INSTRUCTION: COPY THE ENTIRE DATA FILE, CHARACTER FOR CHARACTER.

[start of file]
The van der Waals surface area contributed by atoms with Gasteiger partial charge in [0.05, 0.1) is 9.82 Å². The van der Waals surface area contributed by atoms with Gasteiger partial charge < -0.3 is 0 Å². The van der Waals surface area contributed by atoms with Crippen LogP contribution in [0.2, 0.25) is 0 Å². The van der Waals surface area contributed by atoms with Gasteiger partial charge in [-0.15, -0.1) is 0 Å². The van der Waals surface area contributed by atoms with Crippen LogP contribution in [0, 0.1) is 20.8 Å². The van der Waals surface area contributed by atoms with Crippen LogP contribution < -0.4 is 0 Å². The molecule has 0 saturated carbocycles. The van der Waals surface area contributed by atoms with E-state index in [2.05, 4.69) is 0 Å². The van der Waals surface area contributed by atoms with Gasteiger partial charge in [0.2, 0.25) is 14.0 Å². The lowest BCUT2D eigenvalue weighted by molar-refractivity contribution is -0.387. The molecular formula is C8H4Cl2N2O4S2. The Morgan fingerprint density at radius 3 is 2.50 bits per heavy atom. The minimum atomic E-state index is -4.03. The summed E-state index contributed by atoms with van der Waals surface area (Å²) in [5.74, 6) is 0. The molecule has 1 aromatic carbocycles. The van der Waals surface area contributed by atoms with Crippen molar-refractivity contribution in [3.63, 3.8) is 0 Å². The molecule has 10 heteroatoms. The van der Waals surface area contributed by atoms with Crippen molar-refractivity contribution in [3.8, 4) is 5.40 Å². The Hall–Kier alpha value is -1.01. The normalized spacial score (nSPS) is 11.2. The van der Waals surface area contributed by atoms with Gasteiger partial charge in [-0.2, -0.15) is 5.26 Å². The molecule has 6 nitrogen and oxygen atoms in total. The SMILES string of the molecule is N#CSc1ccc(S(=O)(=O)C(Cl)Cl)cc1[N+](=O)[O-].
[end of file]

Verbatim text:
The van der Waals surface area contributed by atoms with Gasteiger partial charge in [0.05, 0.1) is 9.82 Å². The van der Waals surface area contributed by atoms with Gasteiger partial charge < -0.3 is 0 Å². The van der Waals surface area contributed by atoms with Crippen LogP contribution in [0.2, 0.25) is 0 Å². The van der Waals surface area contributed by atoms with Gasteiger partial charge in [-0.15, -0.1) is 0 Å². The van der Waals surface area contributed by atoms with Crippen LogP contribution in [0, 0.1) is 20.8 Å². The van der Waals surface area contributed by atoms with Crippen LogP contribution < -0.4 is 0 Å². The molecule has 0 saturated carbocycles. The van der Waals surface area contributed by atoms with E-state index in [2.05, 4.69) is 0 Å². The van der Waals surface area contributed by atoms with Gasteiger partial charge in [0.2, 0.25) is 14.0 Å². The lowest BCUT2D eigenvalue weighted by molar-refractivity contribution is -0.387. The molecular formula is C8H4Cl2N2O4S2. The Morgan fingerprint density at radius 3 is 2.50 bits per heavy atom. The minimum atomic E-state index is -4.03. The summed E-state index contributed by atoms with van der Waals surface area (Å²) in [5.74, 6) is 0. The molecule has 1 aromatic carbocycles. The van der Waals surface area contributed by atoms with Crippen molar-refractivity contribution in [3.63, 3.8) is 0 Å². The molecule has 10 heteroatoms. The van der Waals surface area contributed by atoms with Crippen molar-refractivity contribution in [3.8, 4) is 5.40 Å². The Hall–Kier alpha value is -1.01. The normalized spacial score (nSPS) is 11.2. The van der Waals surface area contributed by atoms with Gasteiger partial charge in [-0.2, -0.15) is 5.26 Å². The molecule has 6 nitrogen and oxygen atoms in total. The SMILES string of the molecule is N#CSc1ccc(S(=O)(=O)C(Cl)Cl)cc1[N+](=O)[O-].